Back in the 1980s, the distinguished American historian, Barbara Tuchman published The March of Folly. It was a work devoted to the proposition that governments routinely commit themselves to policies which are against the public interest – out of sheer folly. She quotes the US President John Adams’ remark that, “While all other sciences have advanced, government is at a stand; little better practiced now than three or four thousand years ago.”
Tuchman reminds us that misgovernment of the type President Adams identified is still with us, though it can take a number of different forms. Tyranny, excessive ambition, incompetence, or folly. Folly involves the pursuit of a policy position which is against the self-interest of the state in question. All of history, she complains has been filled with acts of misgovernment based on folly – that is to say the implementation of policies counter productive to the interests of the state.
For a policy to qualify, it must be identified as folly at the time, and without the benefit of hindsight. There must have been alternatives available, and it must be the policy supported by a group, rather than merely imposed by a despotic leader.
The Free Trade Agreement with the United States (AUSFTA), concluded by the Howard Government, meets all of the tests set by Tuchman.
The folly begins with a definition. Article 1.1.1 of the agreement – among other things – states that it is a Free Trade Agreement consistent with the obligations that all parties have accepted in the World Trade Organisation. That is incorrect. First, the WTO has not ruled on whether or not AUSFTA has been concluded consistently with WTO rules.
Indeed, were AUSFTA to be considered by the WTO, it could not possibly be deemed to be consistent with WTO requirements on quite fundamental grounds. For a Free Trade Agreement to meet WTO rules, it must cover all of the trade, and that any “phase in” periods must be reasonable. AUSFTA meets neither of these requirements. It certainly does not cover all the trade. On manufactures, there are significant exclusions from free trade between the parties, and – at least on the US side – none of agriculture provides unrestrained access for Australia.
Presumably, the parties to AUSFTA feel confident to claim legitimacy for the agreement on the basis that the WTO membership has not challenged a very large number of similarly flawed agreements already negotiated. These include, in particular, the North American Free Trade Agreement between the US, Canada and Mexico, and the agreements the US has concluded with certain Latin American countries.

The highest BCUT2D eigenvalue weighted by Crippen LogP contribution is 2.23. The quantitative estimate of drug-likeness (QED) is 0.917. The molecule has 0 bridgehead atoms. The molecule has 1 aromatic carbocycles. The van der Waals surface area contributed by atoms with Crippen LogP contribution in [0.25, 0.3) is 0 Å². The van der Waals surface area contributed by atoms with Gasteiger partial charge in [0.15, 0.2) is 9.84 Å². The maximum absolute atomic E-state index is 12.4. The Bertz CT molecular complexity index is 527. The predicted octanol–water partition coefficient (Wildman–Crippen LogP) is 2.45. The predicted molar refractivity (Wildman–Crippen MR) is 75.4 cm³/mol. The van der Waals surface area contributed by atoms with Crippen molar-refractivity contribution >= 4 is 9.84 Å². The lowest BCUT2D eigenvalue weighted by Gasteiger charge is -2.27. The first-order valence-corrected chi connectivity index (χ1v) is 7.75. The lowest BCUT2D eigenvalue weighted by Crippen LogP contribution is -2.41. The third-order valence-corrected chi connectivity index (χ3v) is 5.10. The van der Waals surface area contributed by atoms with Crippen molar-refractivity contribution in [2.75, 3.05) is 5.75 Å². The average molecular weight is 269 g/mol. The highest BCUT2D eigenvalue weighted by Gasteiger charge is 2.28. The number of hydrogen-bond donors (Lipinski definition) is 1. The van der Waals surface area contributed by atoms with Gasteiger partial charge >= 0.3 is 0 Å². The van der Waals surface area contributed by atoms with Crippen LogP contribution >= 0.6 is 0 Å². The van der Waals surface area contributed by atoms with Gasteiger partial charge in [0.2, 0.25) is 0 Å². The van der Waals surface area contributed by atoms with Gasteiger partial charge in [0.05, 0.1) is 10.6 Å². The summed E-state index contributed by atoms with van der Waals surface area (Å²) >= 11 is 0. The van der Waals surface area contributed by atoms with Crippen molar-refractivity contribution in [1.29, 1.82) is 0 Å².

These considerations aside, the fact remains that AUSFTA does not meet WTO requirements: and we will have no defence should other WTO members exercise their right to demand the same concessions that we have conferred upon the US.
The fact that none of the other flawed agreements has been challenged is, of course, puzzling, and perhaps, for Australia and the US comforting. But that does not confer legitimacy upon AUSFTA – even by default. What it means is that, for whatever reason, the WTO, as an organisation, for the moment, is not in a position to enforce its own rules.
And we may observe that there will be consequences for the organisation, if it persists with that attitude. There have been some already. At the very least its authority is already undermined. For this, and a number of other reasons, the future of the WTO is worthy of serious study, though not in this article.
Interesting though these considerations are, the basic question for Australia is whether AUSFTA confers benefits upon us which justify what we have chosen to concede.
In agriculture, which, in the lead up to the negotiations, was always said to be the defining aspect of the agreement for us, we seem to have been prepared to accept almost nothing – except possibly on lamb. Nothing has been gained on sugar, and only small, heavily qualified gains, have been achieved on beef and dairy. In the case of the latter, the gains with conditions are to be phased in over many years.
There is a concession on wool, again somewhat qualified, but is it really important? We are the only source for wool purchasers; does it really matter whether we sell it to the US or to someone else?